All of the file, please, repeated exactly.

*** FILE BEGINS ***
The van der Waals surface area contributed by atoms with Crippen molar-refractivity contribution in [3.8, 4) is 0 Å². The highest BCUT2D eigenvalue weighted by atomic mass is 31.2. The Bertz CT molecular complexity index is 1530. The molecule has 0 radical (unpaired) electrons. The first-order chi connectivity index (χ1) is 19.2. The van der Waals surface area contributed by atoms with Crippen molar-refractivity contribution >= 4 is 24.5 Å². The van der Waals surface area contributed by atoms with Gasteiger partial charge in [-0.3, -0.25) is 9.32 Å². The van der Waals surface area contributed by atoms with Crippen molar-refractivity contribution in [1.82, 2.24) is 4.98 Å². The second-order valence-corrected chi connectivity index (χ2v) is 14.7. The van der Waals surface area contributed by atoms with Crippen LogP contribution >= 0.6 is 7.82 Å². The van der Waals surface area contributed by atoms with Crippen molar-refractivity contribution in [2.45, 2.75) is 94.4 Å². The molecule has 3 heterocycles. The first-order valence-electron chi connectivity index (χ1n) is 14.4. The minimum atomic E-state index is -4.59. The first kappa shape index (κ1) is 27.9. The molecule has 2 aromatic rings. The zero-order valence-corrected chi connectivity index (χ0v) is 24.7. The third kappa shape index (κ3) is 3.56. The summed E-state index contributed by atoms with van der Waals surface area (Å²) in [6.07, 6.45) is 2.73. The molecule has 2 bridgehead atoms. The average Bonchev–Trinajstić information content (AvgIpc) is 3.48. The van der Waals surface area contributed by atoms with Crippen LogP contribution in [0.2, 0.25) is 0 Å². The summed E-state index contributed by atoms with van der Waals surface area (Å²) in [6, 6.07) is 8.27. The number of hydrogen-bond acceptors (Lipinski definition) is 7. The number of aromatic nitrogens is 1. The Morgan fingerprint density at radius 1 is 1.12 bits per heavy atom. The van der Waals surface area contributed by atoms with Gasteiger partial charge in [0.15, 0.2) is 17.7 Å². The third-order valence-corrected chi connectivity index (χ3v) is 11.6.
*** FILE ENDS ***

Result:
The van der Waals surface area contributed by atoms with Crippen molar-refractivity contribution in [3.8, 4) is 0 Å². The highest BCUT2D eigenvalue weighted by atomic mass is 31.2. The Bertz CT molecular complexity index is 1530. The molecule has 0 radical (unpaired) electrons. The first-order chi connectivity index (χ1) is 19.2. The van der Waals surface area contributed by atoms with Crippen molar-refractivity contribution >= 4 is 24.5 Å². The van der Waals surface area contributed by atoms with Gasteiger partial charge in [-0.3, -0.25) is 9.32 Å². The van der Waals surface area contributed by atoms with Crippen molar-refractivity contribution in [1.82, 2.24) is 4.98 Å². The second-order valence-corrected chi connectivity index (χ2v) is 14.7. The van der Waals surface area contributed by atoms with Crippen LogP contribution >= 0.6 is 7.82 Å². The van der Waals surface area contributed by atoms with Crippen molar-refractivity contribution in [2.45, 2.75) is 94.4 Å². The molecule has 3 heterocycles. The first-order valence-electron chi connectivity index (χ1n) is 14.4. The minimum atomic E-state index is -4.59. The first kappa shape index (κ1) is 27.9. The molecule has 2 aromatic rings. The zero-order valence-corrected chi connectivity index (χ0v) is 24.7. The third kappa shape index (κ3) is 3.56. The summed E-state index contributed by atoms with van der Waals surface area (Å²) in [6.07, 6.45) is 2.73. The molecule has 2 bridgehead atoms. The average Bonchev–Trinajstić information content (AvgIpc) is 3.48. The van der Waals surface area contributed by atoms with Crippen LogP contribution in [0.2, 0.25) is 0 Å². The summed E-state index contributed by atoms with van der Waals surface area (Å²) in [6, 6.07) is 8.27. The number of hydrogen-bond acceptors (Lipinski definition) is 7. The number of aromatic nitrogens is 1. The Morgan fingerprint density at radius 1 is 1.12 bits per heavy atom. The van der Waals surface area contributed by atoms with Gasteiger partial charge in [0.15, 0.2) is 17.7 Å². The third-order valence-corrected chi connectivity index (χ3v) is 11.6.